Risk Behaviors, Occupational Risk and Seroprevalence of Hepatitis B and A Infections among Public Cleansing Workers of Bangkok Metropolis

authors:

avatar Pipat Luksamijarulkul 1 , * , avatar Dusit Sujirarat 2 , avatar Phitaya Charupoonphol 2

Department of Microbiology, Faculty of Public Health, Mahidol University, [email protected], Thailand
Department of Epidemiology, Faculty of Public Health, Mahidol University, Thailand

how to cite: Luksamijarulkul P, Sujirarat D, Charupoonphol P. Risk Behaviors, Occupational Risk and Seroprevalence of Hepatitis B and A Infections among Public Cleansing Workers of Bangkok Metropolis. Hepat Mon.8(1): 35-40.

Abstract

Background and Aims: Public cleansing workers, especially public garbage collectors are probably at risk for hepatitis B virus (HBV) and/or hepatitis A virus (HAV) infections. This study was designed to assess risky behaviors, occupational risk and seroprevalence of HBV and HAV infections in this group.
Methods: 354 public cleansing workers of Bangkok Metropolis (185 cleaners and 169 garbage collectors) were randomly selected by multi-stage sampling. The subjects were interviewed and their blood pecimens were collected to investigate HBV seromarkers (HBsAg, anti-HBs and anti-HBc) and anti-HAV by voluntary participation.
Results: Out of 354 workers, 22.6% had tattoos, 15.8% had a history of regular alcohol consumption, and 6.8% had a history of extramarital sex without using condoms in a previous year. Public garbage collectors had relatively higher percentage than public cleaners. Also, public garbage collectors had significantly higher percentage of occupational risks including a history of contact with blood, a history of contact with used condom, syringe or needle, and a history of needle stick or sharp puncture than public cleaners (P= 0.0018, 0.0067 & 0.0012, respectively). Results from blood screening revealed 49.4% of HBV seropositivity, 5.9% of HBsAg, 37.3% of anti-HBs, 6.2% of anti-HBc only, and 85% of anti-HAV antibody. Public garbage collectors had significantly higher HBV seropositivity than public cleaners (P=0.0058), while there was no statistical significance in anti-HAV positivity between groups. Risk factors for HBV seropositiveness after multivariate analysis were occupation (adjusted OR=1.76, P=0.0027), a history of contact with used condom, syringe or needle (adjusted OR=3.02, P<0.0001), and a history of needle stick or sharp puncture (adjusted OR=4.21, P<0.0001).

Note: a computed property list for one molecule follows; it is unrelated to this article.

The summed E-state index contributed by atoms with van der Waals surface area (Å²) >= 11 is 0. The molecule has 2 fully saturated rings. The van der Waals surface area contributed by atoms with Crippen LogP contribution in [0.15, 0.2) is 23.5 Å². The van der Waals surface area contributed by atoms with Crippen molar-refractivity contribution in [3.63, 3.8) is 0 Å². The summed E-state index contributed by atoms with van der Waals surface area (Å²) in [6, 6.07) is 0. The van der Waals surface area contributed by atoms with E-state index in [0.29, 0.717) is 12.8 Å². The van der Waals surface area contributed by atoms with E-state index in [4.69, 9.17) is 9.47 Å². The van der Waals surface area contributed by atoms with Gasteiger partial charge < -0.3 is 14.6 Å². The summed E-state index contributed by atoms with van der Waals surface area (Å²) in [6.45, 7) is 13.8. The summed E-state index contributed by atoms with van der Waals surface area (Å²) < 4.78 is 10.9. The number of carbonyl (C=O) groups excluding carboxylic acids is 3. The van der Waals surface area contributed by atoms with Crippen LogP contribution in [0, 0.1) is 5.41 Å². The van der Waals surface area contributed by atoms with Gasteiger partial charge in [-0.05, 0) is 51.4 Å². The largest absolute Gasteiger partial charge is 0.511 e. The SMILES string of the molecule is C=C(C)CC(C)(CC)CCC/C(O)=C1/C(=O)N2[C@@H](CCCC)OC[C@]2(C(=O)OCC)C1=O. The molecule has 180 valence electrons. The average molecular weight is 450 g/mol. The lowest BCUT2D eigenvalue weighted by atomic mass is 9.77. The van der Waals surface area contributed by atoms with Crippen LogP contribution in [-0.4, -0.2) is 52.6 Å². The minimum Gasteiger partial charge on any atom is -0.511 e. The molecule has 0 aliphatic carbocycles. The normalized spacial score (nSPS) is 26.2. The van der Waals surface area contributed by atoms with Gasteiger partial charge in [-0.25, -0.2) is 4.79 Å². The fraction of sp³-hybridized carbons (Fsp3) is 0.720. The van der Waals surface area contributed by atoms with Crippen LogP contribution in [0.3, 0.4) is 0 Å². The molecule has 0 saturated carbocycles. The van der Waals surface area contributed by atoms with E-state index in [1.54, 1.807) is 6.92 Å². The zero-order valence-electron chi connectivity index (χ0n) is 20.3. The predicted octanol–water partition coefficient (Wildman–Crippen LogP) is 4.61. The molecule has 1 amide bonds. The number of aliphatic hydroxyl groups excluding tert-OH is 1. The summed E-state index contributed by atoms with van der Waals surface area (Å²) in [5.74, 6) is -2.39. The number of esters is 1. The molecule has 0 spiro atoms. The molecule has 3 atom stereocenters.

Conclusions: This study supported public cleansing workers; especially public garbage collectors were at risk for HBV and/or HAV infections. The risk reduction programs including a 100% condom use, life skills education, hygienic practice, use of safer equipment for collecting garbage, and HBV vaccination should be provided for this group.

Full Text

Full text is available in PDF

© 0, Author(s). This is an open-access article distributed under the terms of the Creative Commons Attribution-NonCommercial 4.0 International License (http://creativecommons.org/licenses/by-nc/4.0/) which permits copy and redistribute the material just in noncommercial usages, provided the original work is properly cited.